of The Sati Trilogy:
The Yes Sayers
Just as Sati is feeling settled in his life as abbot of Ghosita’s Park and is satisfied with his spiritual progress, his karma catches up with him and thrusts him into unchartered territory. In The Yes Sayers, the final volume of The Sati Trilogy, Sati discovers he has an adult daughter, and she is angry. Kasi, who arrives in Kosambi after an epidemic decimates her village, blames him for having abandoned her mother and herself (in utero) to a horrific but common fate among women who lack a man’s protection, and she demands that he use his influence to enable her to ordain as a Buddhist nun. Sati struggles with the challenges of being both a monk and a sudden father, while Kasi flounders in her efforts to find her footing in new circumstances.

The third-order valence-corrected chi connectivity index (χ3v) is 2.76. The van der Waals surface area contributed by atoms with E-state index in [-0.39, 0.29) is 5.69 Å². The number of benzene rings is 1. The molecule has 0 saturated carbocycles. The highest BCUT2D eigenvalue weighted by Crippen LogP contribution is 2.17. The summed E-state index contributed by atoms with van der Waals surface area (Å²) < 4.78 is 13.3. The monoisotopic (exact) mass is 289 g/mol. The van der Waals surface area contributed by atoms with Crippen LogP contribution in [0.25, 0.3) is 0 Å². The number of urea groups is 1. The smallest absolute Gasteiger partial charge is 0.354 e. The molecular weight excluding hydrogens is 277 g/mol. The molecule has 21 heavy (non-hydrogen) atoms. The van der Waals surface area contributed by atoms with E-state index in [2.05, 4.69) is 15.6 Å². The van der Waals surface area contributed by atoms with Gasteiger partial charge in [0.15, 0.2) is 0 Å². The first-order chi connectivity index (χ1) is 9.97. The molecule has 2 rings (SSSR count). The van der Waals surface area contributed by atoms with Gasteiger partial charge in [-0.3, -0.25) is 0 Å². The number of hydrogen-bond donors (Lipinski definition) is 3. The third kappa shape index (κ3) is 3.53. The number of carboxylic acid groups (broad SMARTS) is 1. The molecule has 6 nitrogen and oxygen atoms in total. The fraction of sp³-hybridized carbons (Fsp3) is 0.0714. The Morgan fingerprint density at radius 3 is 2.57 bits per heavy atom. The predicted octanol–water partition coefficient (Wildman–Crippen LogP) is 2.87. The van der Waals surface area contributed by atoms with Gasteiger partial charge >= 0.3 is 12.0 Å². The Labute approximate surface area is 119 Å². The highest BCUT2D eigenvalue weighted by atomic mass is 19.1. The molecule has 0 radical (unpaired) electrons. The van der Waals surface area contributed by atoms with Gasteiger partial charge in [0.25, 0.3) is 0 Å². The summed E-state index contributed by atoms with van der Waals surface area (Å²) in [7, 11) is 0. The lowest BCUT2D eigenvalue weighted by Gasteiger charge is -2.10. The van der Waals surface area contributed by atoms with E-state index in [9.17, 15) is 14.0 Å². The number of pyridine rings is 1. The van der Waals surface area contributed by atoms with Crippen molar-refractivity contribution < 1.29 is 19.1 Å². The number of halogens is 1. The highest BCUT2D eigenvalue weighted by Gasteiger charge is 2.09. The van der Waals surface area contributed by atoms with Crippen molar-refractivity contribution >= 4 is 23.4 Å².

Meanwhile, mysterious verses written by Sati’s father reappear when his aging aunt can no longer keep them. He probes the meaning of the verses, which he venerated as a child but never understood, and comes to a traumatic realization about his deepest spiritual experience. He feels obliged to leave Ghosita’s Park to seek the Buddha’s advice.
Sati’s fellow monk Pindola, always jealous of Sati’s position, seizes the opportunity to attain his own ends, a move that forces Sati to make a radical decision. A surprising turn reveals that long-venerated scriptural texts can mask unsuspected stories.